For all our grumbling about the US cannabis market, Spain has little to recommend itself at this point in time. Spain grows a lot of cannabis, over 23k kilos last year, with a similar number expected this year. However, 81% is destined for export with the remainder used for research or production of two pharmaceutical products approved for prescription.
Access to medical cannabis for Spanish patients is currently severely limited. That will change soon. The Spanish health authorities are two months late in approving the regulatory framework requested by the Health Commission of the Congress for setting up regulated medical access to cannabis for its citizens. The regulations are expected soon and would begin life as a stricter version of Germany’s medical cannabis program. Legal recreational cannabis seems far off after being voted down in the Spanish parliament’s major parties.The status of consumable CBD and seed sales also unclear although readily available in stores and online.
But one shining diamond in the rough where Spain currently outpaces the US can be found in their non-profit cannabis clubs’ model. After attending ICBC’s business conference and the three-day cannabis consumer festival ‘Spannabis’ myself and colleagues would head to downtown Barcelona for amazing food on a terrace and a trip to one of the hundreds of cannabis clubs located in the iconic city. The clubs are structured as non-profit social and recreational organizations. Only members can enter and purchase and consume cannabis. The clubs have the support of the local government but not the federal government.Clubs remain in a legal grey zone even as they grow in popularity in cities like Barcelona and Valencia and tourism destinations like Ibiza.
At Choko in downtown Barcelona I prefilled my membership online the day before. When I arrived was verified, paid my annual membership fee of ~$40 and given a membership card that I could add money on to spend inside the club all all items for sale. Within the club you could buy alcohol, drinks, snacks and cannabis. God forbid, you could even get pre-rolls with 25% tobacco mixed in. The environment was dark and intimate. Tasteful local art was showcased on the wall. A live DJ mixed a tribal house set at a volume where you could still talk to the people near you.
The sitting encouraged interaction with others at large tables and circular shaped clusters of couches and comfy chairs. The prices for cannabis and everything else was ultra-affordable. The cannabis counter featured a selection of 12 types of quality flower as well as some limited selections of hash, concentrates and vape cartridges. The pace was relaxed, there was no pressure to keep spending money, the setting was hip but not overdone.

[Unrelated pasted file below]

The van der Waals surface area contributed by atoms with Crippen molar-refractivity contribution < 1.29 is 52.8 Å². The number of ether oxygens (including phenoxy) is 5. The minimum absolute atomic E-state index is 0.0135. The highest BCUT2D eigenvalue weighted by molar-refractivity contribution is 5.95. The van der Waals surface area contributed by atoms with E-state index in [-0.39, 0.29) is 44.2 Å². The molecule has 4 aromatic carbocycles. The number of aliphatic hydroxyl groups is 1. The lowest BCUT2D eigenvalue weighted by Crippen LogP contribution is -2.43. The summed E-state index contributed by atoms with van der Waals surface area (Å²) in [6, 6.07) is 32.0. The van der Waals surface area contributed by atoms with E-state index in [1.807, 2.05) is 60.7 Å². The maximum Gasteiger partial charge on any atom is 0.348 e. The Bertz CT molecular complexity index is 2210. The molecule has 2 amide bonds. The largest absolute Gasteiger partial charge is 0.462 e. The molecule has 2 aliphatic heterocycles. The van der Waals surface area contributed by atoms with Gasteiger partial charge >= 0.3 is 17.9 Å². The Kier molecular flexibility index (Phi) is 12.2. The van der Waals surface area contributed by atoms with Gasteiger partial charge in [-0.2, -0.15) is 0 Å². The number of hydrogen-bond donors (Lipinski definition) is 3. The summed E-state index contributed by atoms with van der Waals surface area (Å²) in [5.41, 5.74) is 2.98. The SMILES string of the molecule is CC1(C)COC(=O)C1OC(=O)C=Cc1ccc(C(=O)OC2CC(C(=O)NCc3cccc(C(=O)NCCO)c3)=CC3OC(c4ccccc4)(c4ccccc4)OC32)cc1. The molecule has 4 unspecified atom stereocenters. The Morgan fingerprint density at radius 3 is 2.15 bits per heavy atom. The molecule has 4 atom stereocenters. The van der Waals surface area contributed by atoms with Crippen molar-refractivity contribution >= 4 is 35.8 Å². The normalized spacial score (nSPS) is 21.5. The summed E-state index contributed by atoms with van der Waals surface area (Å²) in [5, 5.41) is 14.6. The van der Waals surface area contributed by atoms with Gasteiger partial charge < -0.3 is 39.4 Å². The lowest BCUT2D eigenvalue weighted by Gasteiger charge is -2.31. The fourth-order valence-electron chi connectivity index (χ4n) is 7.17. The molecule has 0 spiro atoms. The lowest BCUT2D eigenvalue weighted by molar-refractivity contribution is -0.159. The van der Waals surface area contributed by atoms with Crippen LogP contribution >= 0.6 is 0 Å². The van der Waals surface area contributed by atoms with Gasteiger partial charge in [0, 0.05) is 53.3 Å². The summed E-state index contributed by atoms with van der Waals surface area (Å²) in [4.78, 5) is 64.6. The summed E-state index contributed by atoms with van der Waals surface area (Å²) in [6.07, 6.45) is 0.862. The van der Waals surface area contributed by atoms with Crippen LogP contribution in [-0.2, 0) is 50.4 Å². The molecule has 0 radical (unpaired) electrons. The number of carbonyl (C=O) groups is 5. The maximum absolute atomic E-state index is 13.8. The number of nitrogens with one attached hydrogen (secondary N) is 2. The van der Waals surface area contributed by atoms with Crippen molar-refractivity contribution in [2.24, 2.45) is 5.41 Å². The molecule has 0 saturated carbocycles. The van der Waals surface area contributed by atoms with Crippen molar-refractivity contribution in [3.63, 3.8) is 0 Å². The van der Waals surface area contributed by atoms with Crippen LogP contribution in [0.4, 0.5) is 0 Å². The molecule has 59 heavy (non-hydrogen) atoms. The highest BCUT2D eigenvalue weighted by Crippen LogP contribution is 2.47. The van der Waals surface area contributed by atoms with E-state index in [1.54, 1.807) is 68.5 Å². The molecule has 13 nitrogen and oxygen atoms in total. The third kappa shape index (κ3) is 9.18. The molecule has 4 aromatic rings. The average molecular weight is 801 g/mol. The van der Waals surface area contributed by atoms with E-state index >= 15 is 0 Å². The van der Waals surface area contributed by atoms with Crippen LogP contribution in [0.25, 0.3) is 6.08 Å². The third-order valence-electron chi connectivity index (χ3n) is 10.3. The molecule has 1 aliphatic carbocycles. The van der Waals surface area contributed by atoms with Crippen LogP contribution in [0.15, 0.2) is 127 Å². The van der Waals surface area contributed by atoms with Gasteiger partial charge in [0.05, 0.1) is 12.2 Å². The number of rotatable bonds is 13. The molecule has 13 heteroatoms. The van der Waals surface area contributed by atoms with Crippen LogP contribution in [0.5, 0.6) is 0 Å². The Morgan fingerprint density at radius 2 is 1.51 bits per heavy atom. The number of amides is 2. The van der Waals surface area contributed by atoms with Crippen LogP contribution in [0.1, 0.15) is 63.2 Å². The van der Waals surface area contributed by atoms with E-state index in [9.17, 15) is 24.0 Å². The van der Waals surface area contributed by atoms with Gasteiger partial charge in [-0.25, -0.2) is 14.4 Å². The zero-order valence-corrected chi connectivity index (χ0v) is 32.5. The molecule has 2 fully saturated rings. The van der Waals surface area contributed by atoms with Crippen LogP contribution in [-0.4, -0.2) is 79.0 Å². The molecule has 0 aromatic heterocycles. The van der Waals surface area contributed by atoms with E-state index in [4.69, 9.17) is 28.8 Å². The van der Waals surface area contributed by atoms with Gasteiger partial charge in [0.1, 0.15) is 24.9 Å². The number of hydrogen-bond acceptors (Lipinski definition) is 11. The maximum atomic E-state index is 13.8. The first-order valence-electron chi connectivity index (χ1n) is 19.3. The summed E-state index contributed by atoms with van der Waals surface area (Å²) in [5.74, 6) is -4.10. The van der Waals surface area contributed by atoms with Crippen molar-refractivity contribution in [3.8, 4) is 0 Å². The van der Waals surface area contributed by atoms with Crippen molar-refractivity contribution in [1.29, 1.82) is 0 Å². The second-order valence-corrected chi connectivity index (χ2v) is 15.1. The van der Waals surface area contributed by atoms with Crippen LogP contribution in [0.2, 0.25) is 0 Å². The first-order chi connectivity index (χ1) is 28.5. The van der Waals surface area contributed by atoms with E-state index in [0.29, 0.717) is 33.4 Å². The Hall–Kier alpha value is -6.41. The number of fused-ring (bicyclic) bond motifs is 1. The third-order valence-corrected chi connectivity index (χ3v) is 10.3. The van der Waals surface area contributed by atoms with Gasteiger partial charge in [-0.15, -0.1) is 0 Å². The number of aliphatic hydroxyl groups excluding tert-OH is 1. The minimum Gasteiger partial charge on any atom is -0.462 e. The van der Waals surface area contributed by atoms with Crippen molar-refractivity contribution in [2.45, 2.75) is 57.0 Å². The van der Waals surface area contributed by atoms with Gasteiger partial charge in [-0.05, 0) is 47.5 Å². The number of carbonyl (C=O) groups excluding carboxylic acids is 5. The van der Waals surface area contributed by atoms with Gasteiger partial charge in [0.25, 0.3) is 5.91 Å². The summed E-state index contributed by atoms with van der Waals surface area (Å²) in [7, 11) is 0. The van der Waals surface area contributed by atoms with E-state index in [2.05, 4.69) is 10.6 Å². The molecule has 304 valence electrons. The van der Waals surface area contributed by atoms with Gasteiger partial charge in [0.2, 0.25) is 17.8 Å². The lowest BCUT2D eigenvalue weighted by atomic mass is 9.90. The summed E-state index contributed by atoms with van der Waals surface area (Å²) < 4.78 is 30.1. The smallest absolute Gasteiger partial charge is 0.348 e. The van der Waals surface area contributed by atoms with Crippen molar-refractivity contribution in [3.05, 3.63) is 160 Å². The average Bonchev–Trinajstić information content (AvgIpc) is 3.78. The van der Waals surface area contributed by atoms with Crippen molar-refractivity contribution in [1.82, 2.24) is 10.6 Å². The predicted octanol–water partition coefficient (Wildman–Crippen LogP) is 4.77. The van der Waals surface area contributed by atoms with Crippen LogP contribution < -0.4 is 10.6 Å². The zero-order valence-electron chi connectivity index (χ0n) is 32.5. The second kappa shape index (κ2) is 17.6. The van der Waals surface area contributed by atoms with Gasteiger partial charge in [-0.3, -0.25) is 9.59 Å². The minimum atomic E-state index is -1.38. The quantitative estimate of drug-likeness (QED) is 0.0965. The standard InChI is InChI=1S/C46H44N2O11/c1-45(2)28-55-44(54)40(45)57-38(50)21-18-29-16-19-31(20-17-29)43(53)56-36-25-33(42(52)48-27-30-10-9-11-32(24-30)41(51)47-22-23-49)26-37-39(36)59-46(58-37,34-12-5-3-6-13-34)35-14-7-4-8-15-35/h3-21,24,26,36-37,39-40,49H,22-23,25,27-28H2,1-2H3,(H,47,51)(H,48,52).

Why is the US cannabis consumption lounge so far from this excellent model? The primary factor is the supremacy of grey market operators, unimpeded by laws and regulations, who can set up a premise that understands and meets its club member’s desire. Mixing alcohol and cannabis? No problem.Tobacco mixed into pre-rolls? Why not? Reasonable prices with no pressure to keep buying products? Yes, no problem.
At the beginning of adult rec. cannabis markets like Colorado and Washington coming online myself and many others thought that social consumption lounges would be one of the easier problems to solve. Mix using and buying cannabis with food, beer and wine, community, and a nice vibe to relax. Sure, tobacco is never going to be disallowed in the US and there would be restrictions: zoning, limits on amount of alcohol (beer and wine only) and cannabis sold. But as they say, it’s not rocket science. Lounges remain for the most part illegal, controversial or sterile where they do exist and have yet to catch on it popularity.
We see the same dynamic in place in New York City right now with illegal dispensaries providing what consumers want at a reasonable price. If any city will lead the way on consumption lounges in the US it will be Las Vegas. A city always in tune with providing what tourists and consumers want with profit in mind will see the first lounges open later this year.
Marc Brandl resides in Brussels and is a Research Analyst at Arcview Consulting. Marc publishes his own newsletter on LinkedIn and substack, ‘Cannabis Space’
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